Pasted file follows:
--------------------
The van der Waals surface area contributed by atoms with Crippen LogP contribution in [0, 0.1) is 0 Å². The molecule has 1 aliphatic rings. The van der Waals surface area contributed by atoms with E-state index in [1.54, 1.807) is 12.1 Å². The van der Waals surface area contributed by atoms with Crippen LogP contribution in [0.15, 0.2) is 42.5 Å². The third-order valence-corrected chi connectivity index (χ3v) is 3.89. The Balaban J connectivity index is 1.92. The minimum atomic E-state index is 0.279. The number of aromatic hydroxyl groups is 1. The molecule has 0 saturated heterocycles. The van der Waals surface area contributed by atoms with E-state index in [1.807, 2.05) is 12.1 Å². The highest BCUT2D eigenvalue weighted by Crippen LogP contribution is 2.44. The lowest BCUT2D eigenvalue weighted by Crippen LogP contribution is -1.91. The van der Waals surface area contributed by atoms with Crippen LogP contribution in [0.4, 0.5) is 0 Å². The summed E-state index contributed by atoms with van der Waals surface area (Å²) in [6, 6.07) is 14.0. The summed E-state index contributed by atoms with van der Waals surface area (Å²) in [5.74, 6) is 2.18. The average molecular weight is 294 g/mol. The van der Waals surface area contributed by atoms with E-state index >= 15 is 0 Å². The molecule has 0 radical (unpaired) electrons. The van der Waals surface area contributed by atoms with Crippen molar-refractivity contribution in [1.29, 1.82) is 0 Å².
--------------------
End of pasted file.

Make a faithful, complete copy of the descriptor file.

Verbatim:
The van der Waals surface area contributed by atoms with Crippen LogP contribution in [0, 0.1) is 0 Å². The molecule has 1 aliphatic rings. The van der Waals surface area contributed by atoms with E-state index in [1.54, 1.807) is 12.1 Å². The van der Waals surface area contributed by atoms with Crippen LogP contribution in [0.15, 0.2) is 42.5 Å². The third-order valence-corrected chi connectivity index (χ3v) is 3.89. The Balaban J connectivity index is 1.92. The minimum atomic E-state index is 0.279. The number of aromatic hydroxyl groups is 1. The molecule has 0 saturated heterocycles. The van der Waals surface area contributed by atoms with E-state index in [1.807, 2.05) is 12.1 Å². The highest BCUT2D eigenvalue weighted by Crippen LogP contribution is 2.44. The lowest BCUT2D eigenvalue weighted by Crippen LogP contribution is -1.91. The van der Waals surface area contributed by atoms with Crippen LogP contribution in [0.4, 0.5) is 0 Å². The summed E-state index contributed by atoms with van der Waals surface area (Å²) in [6, 6.07) is 14.0. The summed E-state index contributed by atoms with van der Waals surface area (Å²) in [5.74, 6) is 2.18. The average molecular weight is 294 g/mol. The van der Waals surface area contributed by atoms with E-state index >= 15 is 0 Å². The molecule has 0 radical (unpaired) electrons. The van der Waals surface area contributed by atoms with Crippen molar-refractivity contribution in [1.29, 1.82) is 0 Å².